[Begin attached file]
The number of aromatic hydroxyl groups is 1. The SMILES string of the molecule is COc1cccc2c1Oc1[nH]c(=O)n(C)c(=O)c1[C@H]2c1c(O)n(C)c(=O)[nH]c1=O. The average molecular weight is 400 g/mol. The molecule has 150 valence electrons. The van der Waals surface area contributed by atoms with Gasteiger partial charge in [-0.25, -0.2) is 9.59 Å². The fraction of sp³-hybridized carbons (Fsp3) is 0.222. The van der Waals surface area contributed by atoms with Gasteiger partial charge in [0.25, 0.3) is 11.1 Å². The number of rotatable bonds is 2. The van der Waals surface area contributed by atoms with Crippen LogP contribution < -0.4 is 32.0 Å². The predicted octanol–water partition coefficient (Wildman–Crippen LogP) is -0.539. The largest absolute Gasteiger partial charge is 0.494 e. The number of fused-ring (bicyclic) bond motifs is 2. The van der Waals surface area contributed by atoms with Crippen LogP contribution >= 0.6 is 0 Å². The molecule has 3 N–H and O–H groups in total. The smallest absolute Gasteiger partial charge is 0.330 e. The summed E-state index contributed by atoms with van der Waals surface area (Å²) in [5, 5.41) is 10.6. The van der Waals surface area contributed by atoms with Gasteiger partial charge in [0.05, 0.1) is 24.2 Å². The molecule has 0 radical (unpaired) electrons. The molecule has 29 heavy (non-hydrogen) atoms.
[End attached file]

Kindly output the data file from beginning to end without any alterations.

The number of aromatic hydroxyl groups is 1. The SMILES string of the molecule is COc1cccc2c1Oc1[nH]c(=O)n(C)c(=O)c1[C@H]2c1c(O)n(C)c(=O)[nH]c1=O. The average molecular weight is 400 g/mol. The molecule has 150 valence electrons. The van der Waals surface area contributed by atoms with Gasteiger partial charge in [-0.25, -0.2) is 9.59 Å². The fraction of sp³-hybridized carbons (Fsp3) is 0.222. The van der Waals surface area contributed by atoms with Gasteiger partial charge in [0.25, 0.3) is 11.1 Å². The number of rotatable bonds is 2. The van der Waals surface area contributed by atoms with Crippen LogP contribution < -0.4 is 32.0 Å². The predicted octanol–water partition coefficient (Wildman–Crippen LogP) is -0.539. The largest absolute Gasteiger partial charge is 0.494 e. The number of fused-ring (bicyclic) bond motifs is 2. The van der Waals surface area contributed by atoms with Crippen LogP contribution >= 0.6 is 0 Å². The molecule has 3 N–H and O–H groups in total. The smallest absolute Gasteiger partial charge is 0.330 e. The summed E-state index contributed by atoms with van der Waals surface area (Å²) in [5, 5.41) is 10.6. The van der Waals surface area contributed by atoms with Gasteiger partial charge in [0.05, 0.1) is 24.2 Å². The molecule has 0 radical (unpaired) electrons. The molecule has 29 heavy (non-hydrogen) atoms.